I’ve realised that although I’ve written on my blog a couple of times about minimalism, it really has been a rare occurrence, one could even say that the appearance of it has been minimal. (bwahahaha. excuse me.) I’ve written about Living with Intention, and Getting Rid of Your Stuff, I’ve shown you images of Dream Homes filled with clean lines. But I haven’t nearly explained why it’s something that’s almost always on my mind.
I have always been drawn to a minimal lifestyle, but it’s not something I’ve taken the time to explore on this blog, and it’s something I struggle with and thoroughly accept in different parts of my life.
I think it was in my teens when I started getting into interior design. I would flip through design magazines, scope out different pictures online, dream big dreams of what my home will one day look like. Then I moved out and moved in with my boyfriend (J, my now husband), whose minimal lifestyle with refreshing. His version of minimalism was this: no clutter, anywhere. Clothes in their closet. No night stands. Just a low waterbed on the floor, with two lamps on dimmers, an enclosed shelving unit for small items (phones, watches, dvds) and a large closet where his clothes and shoes were. He also had his TV hanging from the ceiling (which eliminated the need for more furniture in a small room). And then I moved in.
I brought stuff – not ALL of my stuff, but I definitely brought stuff with me. I’m a girl, I would say, rolling my eyes, I come with baggage! Literally: flat irons, makeup & hair products, more shoes than I could count on fingers and toes, books & dvds, pictures, and a ton of clothes – and I still had a room full of stuff at my parent’s house. But I think it’s normal at 20 to not have it all figured out, right?
I still remember when we bought our first house, a cute bungalow, with a kitchen that had so many cupboards I wouldn’t even be able to fill them all!… so I thought. It wasn’t too long that the place was bursting at the seams – clothes filled every closet available, everything was stuffed every which way. Our living areas were void of storage, they were put together nicely and uncluttered, and the same could be said of our bedroom. But don’t you dare go in the closet because all that stuff was just stuffed in every nook and cranny I could find. I had trouble letting go of a lot of things.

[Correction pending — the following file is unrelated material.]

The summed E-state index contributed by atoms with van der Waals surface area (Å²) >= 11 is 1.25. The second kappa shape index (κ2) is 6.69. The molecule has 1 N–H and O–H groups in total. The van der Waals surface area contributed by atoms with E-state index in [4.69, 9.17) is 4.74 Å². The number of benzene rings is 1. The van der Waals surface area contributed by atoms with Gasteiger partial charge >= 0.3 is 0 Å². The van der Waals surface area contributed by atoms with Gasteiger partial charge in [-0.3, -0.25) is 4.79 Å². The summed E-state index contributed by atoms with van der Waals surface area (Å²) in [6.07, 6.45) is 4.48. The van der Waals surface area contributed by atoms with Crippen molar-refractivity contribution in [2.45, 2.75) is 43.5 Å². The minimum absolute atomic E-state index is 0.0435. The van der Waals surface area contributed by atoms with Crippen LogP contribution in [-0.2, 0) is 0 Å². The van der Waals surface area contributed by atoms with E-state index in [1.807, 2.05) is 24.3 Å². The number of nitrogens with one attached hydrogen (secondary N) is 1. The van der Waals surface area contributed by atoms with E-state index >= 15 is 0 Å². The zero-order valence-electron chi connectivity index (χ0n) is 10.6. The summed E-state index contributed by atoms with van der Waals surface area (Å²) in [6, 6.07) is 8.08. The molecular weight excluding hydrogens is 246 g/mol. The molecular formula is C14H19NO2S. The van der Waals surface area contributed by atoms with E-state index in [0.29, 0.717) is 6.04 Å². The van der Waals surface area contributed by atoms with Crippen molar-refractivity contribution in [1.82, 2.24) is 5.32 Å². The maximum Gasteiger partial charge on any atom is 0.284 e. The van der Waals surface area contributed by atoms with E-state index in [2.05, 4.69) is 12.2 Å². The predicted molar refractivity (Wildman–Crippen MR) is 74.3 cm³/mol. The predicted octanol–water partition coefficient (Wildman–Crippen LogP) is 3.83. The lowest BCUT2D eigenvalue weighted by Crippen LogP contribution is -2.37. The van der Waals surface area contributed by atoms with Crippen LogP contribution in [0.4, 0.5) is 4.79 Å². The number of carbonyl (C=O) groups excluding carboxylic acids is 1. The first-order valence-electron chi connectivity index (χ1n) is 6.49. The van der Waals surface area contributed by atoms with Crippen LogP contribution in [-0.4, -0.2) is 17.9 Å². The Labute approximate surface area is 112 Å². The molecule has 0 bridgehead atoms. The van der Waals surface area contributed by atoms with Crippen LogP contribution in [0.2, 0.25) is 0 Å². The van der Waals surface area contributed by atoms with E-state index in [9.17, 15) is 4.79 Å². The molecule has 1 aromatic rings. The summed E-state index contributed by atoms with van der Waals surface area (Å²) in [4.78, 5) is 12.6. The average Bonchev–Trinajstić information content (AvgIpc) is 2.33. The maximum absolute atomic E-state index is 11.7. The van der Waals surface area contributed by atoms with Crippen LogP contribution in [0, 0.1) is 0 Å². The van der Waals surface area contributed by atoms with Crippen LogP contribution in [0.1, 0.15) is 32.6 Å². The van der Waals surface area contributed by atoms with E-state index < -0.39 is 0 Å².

Let me tell you a bit about myself, I am very much impacted by my surroundings. It sounds a little silly, but when everything around me is in order, neat, today, organized, clutter-free: I feel like I can breathe easy. I feel like my mind is clear to create, to discover, to think and write and do all the things I want and need to do. Things that seem impossible when chaos abounds.
So every time I’d sit down to get to work, I’d first have to work on decluttering my desk or work surface – could you imagine how I’d feel by the time I’d be finished? Organizing paperclips, shoving pens in drawers, going through random pieces of mail and making sure the bills were paid before discarding them? I would rarely feel like doing whatever it was I initially sat down to do.